22 Then the LORD said to Moses, “Stretch out your hand toward heaven, so that there may be hail in all the land of Egypt, on man and beast and every plant of the field, in the land of Egypt.” 23 Then Moses stretched out his staff toward heaven, and the LORD sent thunder and hail, and fire ran down to the earth. And the LORD rained hail upon the land of Egypt. 24 There was hail and fire flashing continually in the midst of the hail, very heavy hail, such as had never been in all the land of Egypt since it became a nation. 25 The hail struck down everything that was in the field in all the land of Egypt, both man and beast. And the hail struck down every plant of the field and broke every tree of the field. 26 Only in the land of Goshen, where the people of Israel were, was there no hail.

27 Then Pharaoh sent and called Moses and Aaron and said to them, “This time I have sinned; the LORD is in the right, and I and my people are in the wrong. 28 Plead with the LORD, for there has been enough of God’s thunder and hail. I will let you go, and you shall stay no longer.” 29 Moses said to him, “As soon as I have gone out of the city, I will stretch out my hands to the LORD. The thunder will cease, and there will be no more hail, so that you may know that the earth is the LORD’s. 30 But as for you and your servants, I know that you do not yet fear the LORD God.” 31 (The flax and the barley were struck down, for the barley was in the ear and the flax was in bud. 32 But the wheat and the emmer were not struck down, for they are late in coming up.) 33 So Moses went out of the city from Pharaoh and stretched out his hands to the LORD, and the thunder and the hail ceased, and the rain no longer poured upon the earth. 34 But when Pharaoh saw that the rain and the hail and the thunder had ceased, he sinned yet again and hardened his heart, he and his servants. 35 So the heart of Pharaoh was hardened, and he did not let the people of Israel go, just as the LORD had spoken through Moses.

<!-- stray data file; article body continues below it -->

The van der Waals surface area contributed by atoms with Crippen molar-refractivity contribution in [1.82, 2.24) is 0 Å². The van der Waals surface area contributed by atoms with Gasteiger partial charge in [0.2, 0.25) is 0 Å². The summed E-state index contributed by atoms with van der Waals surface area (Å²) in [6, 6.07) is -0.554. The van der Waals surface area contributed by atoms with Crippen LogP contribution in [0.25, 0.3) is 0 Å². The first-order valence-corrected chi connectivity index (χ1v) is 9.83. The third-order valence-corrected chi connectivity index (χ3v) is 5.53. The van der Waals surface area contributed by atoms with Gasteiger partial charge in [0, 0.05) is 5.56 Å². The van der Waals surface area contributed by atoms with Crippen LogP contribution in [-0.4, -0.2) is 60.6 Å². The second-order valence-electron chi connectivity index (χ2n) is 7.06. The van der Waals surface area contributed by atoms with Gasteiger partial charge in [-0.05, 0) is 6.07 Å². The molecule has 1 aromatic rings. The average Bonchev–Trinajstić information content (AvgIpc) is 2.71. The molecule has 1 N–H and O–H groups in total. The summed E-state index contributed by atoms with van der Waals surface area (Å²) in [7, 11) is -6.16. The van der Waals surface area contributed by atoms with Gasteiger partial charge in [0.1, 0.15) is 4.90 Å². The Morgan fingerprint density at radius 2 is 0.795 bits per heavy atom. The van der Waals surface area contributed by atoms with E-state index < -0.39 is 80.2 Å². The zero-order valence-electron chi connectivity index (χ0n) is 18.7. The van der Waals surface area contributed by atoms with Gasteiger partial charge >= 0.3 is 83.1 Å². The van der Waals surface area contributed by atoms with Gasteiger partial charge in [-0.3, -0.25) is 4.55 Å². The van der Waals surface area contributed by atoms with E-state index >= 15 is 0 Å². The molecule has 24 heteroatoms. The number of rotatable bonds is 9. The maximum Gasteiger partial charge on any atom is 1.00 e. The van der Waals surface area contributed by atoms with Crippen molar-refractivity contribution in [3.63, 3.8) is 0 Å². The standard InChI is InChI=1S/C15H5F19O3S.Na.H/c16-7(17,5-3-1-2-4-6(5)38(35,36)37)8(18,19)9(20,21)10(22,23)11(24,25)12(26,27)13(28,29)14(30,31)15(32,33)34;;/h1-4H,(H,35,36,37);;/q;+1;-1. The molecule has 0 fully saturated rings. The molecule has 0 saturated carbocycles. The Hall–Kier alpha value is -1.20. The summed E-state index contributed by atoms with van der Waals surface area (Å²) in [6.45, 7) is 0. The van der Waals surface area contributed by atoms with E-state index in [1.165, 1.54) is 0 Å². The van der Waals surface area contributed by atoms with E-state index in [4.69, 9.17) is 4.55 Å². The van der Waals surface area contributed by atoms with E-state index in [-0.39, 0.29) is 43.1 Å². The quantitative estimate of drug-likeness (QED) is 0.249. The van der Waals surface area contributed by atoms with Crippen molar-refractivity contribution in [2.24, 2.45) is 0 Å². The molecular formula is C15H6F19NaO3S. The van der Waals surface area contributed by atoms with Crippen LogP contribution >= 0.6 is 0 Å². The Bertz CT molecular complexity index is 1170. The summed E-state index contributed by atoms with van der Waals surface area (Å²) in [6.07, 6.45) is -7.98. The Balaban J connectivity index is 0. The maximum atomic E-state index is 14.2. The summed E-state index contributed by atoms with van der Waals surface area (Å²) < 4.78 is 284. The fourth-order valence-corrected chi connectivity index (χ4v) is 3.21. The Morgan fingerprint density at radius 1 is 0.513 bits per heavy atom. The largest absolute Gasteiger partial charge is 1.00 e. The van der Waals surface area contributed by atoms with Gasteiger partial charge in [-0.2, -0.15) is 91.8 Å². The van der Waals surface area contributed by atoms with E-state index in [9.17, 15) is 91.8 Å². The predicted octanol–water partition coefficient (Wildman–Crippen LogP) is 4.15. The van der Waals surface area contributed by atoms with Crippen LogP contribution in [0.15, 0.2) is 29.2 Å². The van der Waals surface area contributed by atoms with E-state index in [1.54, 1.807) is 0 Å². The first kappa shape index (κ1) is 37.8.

2 Corinthians 4:1–12 (Listen)

The Light of the Gospel

4:1 Therefore, having this ministry by the mercy of God, we do not lose heart. But we have renounced disgraceful, underhanded ways. We refuse to practice cunning or to tamper with God’s word, but by the open statement of the truth we would commend ourselves to everyone’s conscience in the sight of God. And even if our gospel is veiled, it is veiled to those who are perishing. In their case the god of this world has blinded the minds of the unbelievers, to keep them from seeing the light of the gospel of the glory of Christ, who is the image of God. For what we proclaim is not ourselves, but Jesus Christ as Lord, with ourselves as your servants for Jesus’ sake. For God, who said, “Let light shine out of darkness,” has shone in our hearts to give the light of the knowledge of the glory of God in the face of Jesus Christ.

Treasure in Jars of Clay

But we have this treasure in jars of clay, to show that the surpassing power belongs to God and not to us. We are afflicted in every way, but not crushed; perplexed, but not driven to despair; persecuted, but not forsaken; struck down, but not destroyed; 10 always carrying in the body the death of Jesus, so that the life of Jesus may also be manifested in our bodies. 11 For we who live are always being given over to death for Jesus’ sake, so that the life of Jesus also may be manifested in our mortal flesh. 12 So death is at work in us, but life in you.

Morning Psalms

Evening Psalms

This daily prayer and Bible reading guide, Devoted to Prayer (based on Acts 2:42), was conceived and prepared by the Rev. Andrew S. Ames Fuller, director of communications for the North American Lutheran Church (NALC). After a challenging year in the midst of the COVID-19 pandemic, we have been provided with a unique opportunity to revitalize the ancient practice of daily prayer and Scripture reading in our homes. While the Reading the Word of God three-year lectionary provided a much-needed and refreshing calendar for our congregations to engage in Scripture reading, this calendar includes a missing component of daily devotion: prayer. This guide is to provide the average layperson and pastor with the simple tools for sorting through the busyness of their lives and reclaiming an act of daily discipleship with their Lord. The daily readings follow the Lutheran Book of Worship two-year daily lectionary, which reflect the church calendar closely. The commemorations are adapted from Philip H. Pfatteicher’s New Book of Festivals and Commemorations, a proposed common calendar of the saints that builds from the Lutheran Book of Worship, but includes saints from many of those churches in ecumenical conversation with the NALC. The introductory portion is adapted from Christ Church (Plano)’s Pray Daily. Our hope is that this calendar and guide will provide new life for congregations learning and re-learning to pray in the midst of a difficult and changing world.